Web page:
Dear Catholic Exchange:
My church has been using blue advent candles instead of purple for a few years now. Our priest also uses blue vestments and the altar cloth is blue. I sort of miss the purple I grew up with. I have heard everything from both blue and purple are acceptable; to blue should never be substituted for purple. Do you have any idea why the switch, and is it acceptable? Our priest says it is because Advent is a joyous time and the church is trying to distinguish between Advent and Lent and that many other churches have made the switch. I'm not sure I buy that explanation.
Peace in Christ!
The blue vestments are implicitly addressed in the General Instruction for the Roman Missal. Here is the rundown of colors for the liturgical year:
“The purpose of a variety in the color of the sacred vestments is to give effective expression even outwardly to the specific character of the mysteries of faith being celebrated and to a sense of Christian life's passage through the course of the liturgical year” (no. 345).
“As to the color of sacred vestments, the traditional usage is to be retained: namely,
“White is used in the Offices and Masses during the Easter and Christmas seasons; also on celebrations of the Lord other than of his Passion, of the Blessed Virgin Mary, of the Holy Angels, and of Saints who were not Martyrs; on the Solemnities of All Saints (1 November) and of the Nativity of Saint John the Baptist (24 June); and on the Feasts of Saint John the Evangelist (27 December), of the Chair of Saint Peter (22 February), and of the Conversion of Saint Paul (25 January).
“Red is used on Palm Sunday of the Lord's Passion and on Good Friday, on Pentecost Sunday, on celebrations of the Lord's Passion, on the feasts of the Apostles and Evangelists, and on celebrations of Martyr Saints.
“Green is used in the Offices and Masses of Ordinary Time.
“Violet or purple is used in Advent and of Lent. It may also be worn in Offices and Masses for the Dead (cf. below).
“Besides violet, white or black vestments may be worn at funeral services and at other Offices and Masses for the Dead in the Dioceses of the United States of America.
“Rose may be used, where it is the practice, on Gaudete Sunday (Third Sunday of Advent) and on Laetare Sunday (Fourth Sunday of Lent).
“On more solemn days, sacred vestments may be used that are festive, that is, more precious, even if not of the color of the day.
“Gold or silver colored vestments may be worn on more solemn occasions in the dioceses of the United States of America” (no. 346).
“Ritual Masses are celebrated in their proper color, in white, or in a festive color; Masses for Various Needs, on the other hand, are celebrated in the color proper to the day or the season or in violet if they are of a penitential character, for example, no. 31 (in Time of War or Conflict), no. 33 (in Time of Famine), or no. 38 (for the Forgiveness of Sins); Votive Masses are celebrated in the color suited to the Mass itself or even in the color proper to the day or the season” (no. 347).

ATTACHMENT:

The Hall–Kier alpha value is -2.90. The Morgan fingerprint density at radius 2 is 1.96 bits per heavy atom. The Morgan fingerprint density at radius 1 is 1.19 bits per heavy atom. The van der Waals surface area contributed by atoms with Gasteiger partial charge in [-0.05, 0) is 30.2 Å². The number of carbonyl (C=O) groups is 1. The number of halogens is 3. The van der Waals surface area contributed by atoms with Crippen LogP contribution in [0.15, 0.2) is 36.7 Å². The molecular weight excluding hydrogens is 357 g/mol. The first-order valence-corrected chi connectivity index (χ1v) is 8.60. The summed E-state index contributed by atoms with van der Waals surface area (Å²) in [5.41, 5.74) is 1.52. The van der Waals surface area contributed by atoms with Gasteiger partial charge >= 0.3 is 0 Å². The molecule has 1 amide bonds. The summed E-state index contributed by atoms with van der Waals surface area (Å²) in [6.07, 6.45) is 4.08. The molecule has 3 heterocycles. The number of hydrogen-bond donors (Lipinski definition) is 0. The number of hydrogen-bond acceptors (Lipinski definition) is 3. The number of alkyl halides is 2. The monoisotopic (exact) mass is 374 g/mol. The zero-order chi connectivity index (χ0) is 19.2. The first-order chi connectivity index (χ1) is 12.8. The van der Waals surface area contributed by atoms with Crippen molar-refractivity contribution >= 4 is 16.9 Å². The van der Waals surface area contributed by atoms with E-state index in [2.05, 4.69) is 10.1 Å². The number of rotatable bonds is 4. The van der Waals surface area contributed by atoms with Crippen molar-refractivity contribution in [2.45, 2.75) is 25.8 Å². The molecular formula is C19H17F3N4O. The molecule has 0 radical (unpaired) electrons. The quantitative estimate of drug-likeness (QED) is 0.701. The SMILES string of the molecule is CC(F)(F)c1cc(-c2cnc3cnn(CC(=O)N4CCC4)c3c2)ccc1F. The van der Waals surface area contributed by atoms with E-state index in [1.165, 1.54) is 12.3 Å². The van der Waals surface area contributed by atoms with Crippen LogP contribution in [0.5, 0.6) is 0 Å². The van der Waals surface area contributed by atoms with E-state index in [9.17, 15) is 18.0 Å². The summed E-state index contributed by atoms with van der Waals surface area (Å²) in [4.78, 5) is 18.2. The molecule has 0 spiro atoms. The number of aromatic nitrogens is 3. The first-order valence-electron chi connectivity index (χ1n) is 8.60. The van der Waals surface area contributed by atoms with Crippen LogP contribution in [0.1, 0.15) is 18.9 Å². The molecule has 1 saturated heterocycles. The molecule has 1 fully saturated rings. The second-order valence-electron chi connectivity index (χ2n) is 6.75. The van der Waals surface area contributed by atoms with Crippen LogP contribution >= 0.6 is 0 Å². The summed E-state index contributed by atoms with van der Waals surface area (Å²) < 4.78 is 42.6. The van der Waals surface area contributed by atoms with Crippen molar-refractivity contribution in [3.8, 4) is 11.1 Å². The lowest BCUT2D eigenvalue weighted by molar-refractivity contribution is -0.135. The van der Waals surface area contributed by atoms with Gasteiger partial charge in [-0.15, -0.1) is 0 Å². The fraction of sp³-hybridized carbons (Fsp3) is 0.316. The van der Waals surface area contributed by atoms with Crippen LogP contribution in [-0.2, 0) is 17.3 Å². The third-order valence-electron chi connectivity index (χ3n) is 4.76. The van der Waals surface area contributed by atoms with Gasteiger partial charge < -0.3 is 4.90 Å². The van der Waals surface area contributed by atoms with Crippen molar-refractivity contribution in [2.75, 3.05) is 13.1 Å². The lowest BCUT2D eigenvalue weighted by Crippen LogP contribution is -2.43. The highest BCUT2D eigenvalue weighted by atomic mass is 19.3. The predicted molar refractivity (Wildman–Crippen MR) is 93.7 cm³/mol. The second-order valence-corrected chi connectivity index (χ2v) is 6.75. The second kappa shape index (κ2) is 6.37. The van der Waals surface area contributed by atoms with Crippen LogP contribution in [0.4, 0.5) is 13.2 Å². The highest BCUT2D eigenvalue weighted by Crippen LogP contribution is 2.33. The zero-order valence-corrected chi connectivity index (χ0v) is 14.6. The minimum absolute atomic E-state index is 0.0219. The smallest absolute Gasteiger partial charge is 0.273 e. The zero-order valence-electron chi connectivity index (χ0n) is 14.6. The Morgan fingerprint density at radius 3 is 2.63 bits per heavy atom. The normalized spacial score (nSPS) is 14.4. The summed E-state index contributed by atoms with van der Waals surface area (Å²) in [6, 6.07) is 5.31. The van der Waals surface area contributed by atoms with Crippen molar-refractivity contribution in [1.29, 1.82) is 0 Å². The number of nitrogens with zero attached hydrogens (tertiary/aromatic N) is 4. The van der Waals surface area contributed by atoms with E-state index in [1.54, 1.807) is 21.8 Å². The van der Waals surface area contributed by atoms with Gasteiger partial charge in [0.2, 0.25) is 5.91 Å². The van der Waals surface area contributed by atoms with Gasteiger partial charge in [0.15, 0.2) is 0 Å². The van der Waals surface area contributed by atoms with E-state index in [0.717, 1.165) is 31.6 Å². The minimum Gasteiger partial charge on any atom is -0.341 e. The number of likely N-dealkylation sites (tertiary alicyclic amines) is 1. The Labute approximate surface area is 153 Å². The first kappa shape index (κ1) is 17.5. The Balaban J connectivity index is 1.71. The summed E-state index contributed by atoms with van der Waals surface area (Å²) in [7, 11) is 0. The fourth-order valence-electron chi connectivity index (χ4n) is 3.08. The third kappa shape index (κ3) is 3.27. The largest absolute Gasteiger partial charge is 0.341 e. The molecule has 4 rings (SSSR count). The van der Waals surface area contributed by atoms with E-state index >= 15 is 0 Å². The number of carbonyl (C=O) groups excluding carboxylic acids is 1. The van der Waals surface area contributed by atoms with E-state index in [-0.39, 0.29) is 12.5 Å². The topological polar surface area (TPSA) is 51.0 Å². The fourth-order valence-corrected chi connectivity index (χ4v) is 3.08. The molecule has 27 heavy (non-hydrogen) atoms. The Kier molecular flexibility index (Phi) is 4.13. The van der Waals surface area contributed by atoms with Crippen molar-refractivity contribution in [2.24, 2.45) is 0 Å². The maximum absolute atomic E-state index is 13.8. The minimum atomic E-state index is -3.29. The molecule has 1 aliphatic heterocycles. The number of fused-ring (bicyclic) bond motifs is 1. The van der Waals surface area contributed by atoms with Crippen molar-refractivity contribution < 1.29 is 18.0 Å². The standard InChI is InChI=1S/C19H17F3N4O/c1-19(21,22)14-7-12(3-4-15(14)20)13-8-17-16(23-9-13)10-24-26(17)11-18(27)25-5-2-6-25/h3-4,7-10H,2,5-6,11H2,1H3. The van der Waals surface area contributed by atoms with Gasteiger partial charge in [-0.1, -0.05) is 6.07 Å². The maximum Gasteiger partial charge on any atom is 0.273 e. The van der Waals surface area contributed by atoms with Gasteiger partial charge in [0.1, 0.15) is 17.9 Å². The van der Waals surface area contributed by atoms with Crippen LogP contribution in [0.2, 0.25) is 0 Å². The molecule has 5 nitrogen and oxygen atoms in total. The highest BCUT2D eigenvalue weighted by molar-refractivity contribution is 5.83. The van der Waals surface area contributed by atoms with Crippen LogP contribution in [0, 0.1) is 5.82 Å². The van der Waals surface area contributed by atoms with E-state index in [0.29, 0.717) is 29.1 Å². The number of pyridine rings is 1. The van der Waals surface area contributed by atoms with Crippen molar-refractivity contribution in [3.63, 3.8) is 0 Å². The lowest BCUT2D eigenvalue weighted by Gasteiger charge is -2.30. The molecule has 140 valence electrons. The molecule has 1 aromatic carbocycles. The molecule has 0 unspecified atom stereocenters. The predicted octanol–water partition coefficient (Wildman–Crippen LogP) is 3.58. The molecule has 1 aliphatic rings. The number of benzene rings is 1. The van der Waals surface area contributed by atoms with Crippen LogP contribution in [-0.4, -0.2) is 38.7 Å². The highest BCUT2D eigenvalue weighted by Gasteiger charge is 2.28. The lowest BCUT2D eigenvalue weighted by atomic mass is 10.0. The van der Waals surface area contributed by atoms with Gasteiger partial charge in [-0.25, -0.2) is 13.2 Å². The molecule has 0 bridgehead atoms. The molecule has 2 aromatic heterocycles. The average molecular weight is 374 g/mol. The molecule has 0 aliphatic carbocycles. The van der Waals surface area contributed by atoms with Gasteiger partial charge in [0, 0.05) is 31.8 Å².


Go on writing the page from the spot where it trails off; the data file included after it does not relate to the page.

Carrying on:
Notice that blue is not listed as a liturgical color for vestments, whereas purple is specified for Advent. Furthermore, the recent instruction Redemptionis Sacramentum, written to address “certain matters to be observed or avoided” stresses that:
“It is the right of the community of Christ’s faithful that especially in the Sunday celebration there should customarily be true and suitable sacred music, and that there should always be an altar, vestments and sacred linens that are dignified, proper, and clean, in accordance with the norms” (no. 57).
The norms specify violet or purple for vestments during Advent, except for rose on Guadete Sunday.
The Advent Wreath is a pious practice that is not regulated by the Church as the liturgy is. However, if it is thought that the candle colors should be that of the sacred vestments, purple or violet, not blue, should be selected.
Finally, it can be argued that purple is appropriate for the candles on the Advent wreath. The Directory on Popular Piety, which promotes pious activity, says that
“Advent is a time of waiting, conversion and of hope:
“waiting memory of the first, humble coming of the Lord in our mortal flesh; waiting-supplication for his final, glorious coming as Lord of History and universal Judge;
“conversion, to which the Liturgy at this time often refers quoting the prophets, especially John the Baptist, “Repent for the kingdom of heaven is at hand” (Mt 3,2);
“joyful hope that the salvation already accomplished by Christ (cf. Rm 8, 24-25) and the reality of grace in the world, will mature and reach their fulness, thereby granting us what is promised by faith, and “we shall become like him for we shall see him as he really is” (John 3,2).
Here, Advent is not primarily characterized by joy. Joy takes place in the hopeful anticipation of the coming of Our Savior and cannot be squelched, but is more the character of the Christmas season itself. Purple signifies waiting and conversion, which characterizes Advent. Purple also represents royalty and makes us mindful of why we prepare. Thus, purple signifies the basic character of the Advent season, while blue does not. Liturgically, blue has been used as a secondary color on white vestments to represent Mary for her feast days.
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